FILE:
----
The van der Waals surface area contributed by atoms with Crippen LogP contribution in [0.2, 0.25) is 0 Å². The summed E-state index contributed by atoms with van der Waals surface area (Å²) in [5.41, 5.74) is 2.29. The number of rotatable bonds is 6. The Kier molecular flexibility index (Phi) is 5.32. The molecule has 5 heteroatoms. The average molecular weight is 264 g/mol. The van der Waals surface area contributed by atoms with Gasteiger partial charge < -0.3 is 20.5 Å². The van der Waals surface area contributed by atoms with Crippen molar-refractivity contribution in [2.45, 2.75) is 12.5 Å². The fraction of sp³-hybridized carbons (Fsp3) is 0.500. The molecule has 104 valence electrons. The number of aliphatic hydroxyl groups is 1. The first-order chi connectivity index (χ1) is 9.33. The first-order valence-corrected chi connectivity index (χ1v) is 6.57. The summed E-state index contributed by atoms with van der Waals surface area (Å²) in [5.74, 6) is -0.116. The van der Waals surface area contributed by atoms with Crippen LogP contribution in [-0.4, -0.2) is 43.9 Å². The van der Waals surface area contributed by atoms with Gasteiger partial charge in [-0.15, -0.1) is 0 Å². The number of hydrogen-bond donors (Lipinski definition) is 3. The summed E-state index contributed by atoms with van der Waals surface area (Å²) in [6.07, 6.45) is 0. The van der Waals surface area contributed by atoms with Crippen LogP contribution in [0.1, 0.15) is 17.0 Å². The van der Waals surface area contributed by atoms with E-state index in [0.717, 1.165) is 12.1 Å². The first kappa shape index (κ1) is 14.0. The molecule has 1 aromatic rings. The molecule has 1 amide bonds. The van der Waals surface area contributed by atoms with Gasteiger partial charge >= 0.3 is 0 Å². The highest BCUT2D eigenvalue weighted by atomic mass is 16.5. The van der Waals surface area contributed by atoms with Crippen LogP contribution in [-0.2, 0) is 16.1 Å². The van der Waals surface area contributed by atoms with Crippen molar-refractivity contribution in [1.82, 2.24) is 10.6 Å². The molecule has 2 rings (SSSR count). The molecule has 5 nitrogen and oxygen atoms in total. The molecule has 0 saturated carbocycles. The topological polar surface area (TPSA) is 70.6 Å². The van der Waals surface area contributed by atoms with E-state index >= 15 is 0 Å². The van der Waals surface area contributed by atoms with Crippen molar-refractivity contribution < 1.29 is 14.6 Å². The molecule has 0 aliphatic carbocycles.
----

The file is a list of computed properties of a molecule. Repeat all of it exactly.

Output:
The van der Waals surface area contributed by atoms with Crippen LogP contribution in [0.2, 0.25) is 0 Å². The summed E-state index contributed by atoms with van der Waals surface area (Å²) in [5.41, 5.74) is 2.29. The number of rotatable bonds is 6. The Kier molecular flexibility index (Phi) is 5.32. The molecule has 5 heteroatoms. The average molecular weight is 264 g/mol. The van der Waals surface area contributed by atoms with Gasteiger partial charge < -0.3 is 20.5 Å². The van der Waals surface area contributed by atoms with Crippen molar-refractivity contribution in [2.45, 2.75) is 12.5 Å². The fraction of sp³-hybridized carbons (Fsp3) is 0.500. The molecule has 104 valence electrons. The number of aliphatic hydroxyl groups is 1. The first-order chi connectivity index (χ1) is 9.33. The first-order valence-corrected chi connectivity index (χ1v) is 6.57. The summed E-state index contributed by atoms with van der Waals surface area (Å²) in [5.74, 6) is -0.116. The van der Waals surface area contributed by atoms with Crippen LogP contribution in [-0.4, -0.2) is 43.9 Å². The van der Waals surface area contributed by atoms with Gasteiger partial charge in [-0.15, -0.1) is 0 Å². The number of hydrogen-bond donors (Lipinski definition) is 3. The summed E-state index contributed by atoms with van der Waals surface area (Å²) in [6.07, 6.45) is 0. The van der Waals surface area contributed by atoms with Crippen LogP contribution in [0.1, 0.15) is 17.0 Å². The van der Waals surface area contributed by atoms with E-state index in [0.717, 1.165) is 12.1 Å². The first kappa shape index (κ1) is 14.0. The molecule has 1 aromatic rings. The molecule has 1 amide bonds. The van der Waals surface area contributed by atoms with Gasteiger partial charge >= 0.3 is 0 Å². The highest BCUT2D eigenvalue weighted by atomic mass is 16.5. The van der Waals surface area contributed by atoms with Crippen LogP contribution in [-0.2, 0) is 16.1 Å². The van der Waals surface area contributed by atoms with Crippen molar-refractivity contribution in [1.82, 2.24) is 10.6 Å². The molecule has 2 rings (SSSR count). The molecule has 5 nitrogen and oxygen atoms in total. The molecule has 0 saturated carbocycles. The topological polar surface area (TPSA) is 70.6 Å². The van der Waals surface area contributed by atoms with E-state index >= 15 is 0 Å². The van der Waals surface area contributed by atoms with Crippen molar-refractivity contribution < 1.29 is 14.6 Å². The molecule has 0 aliphatic carbocycles.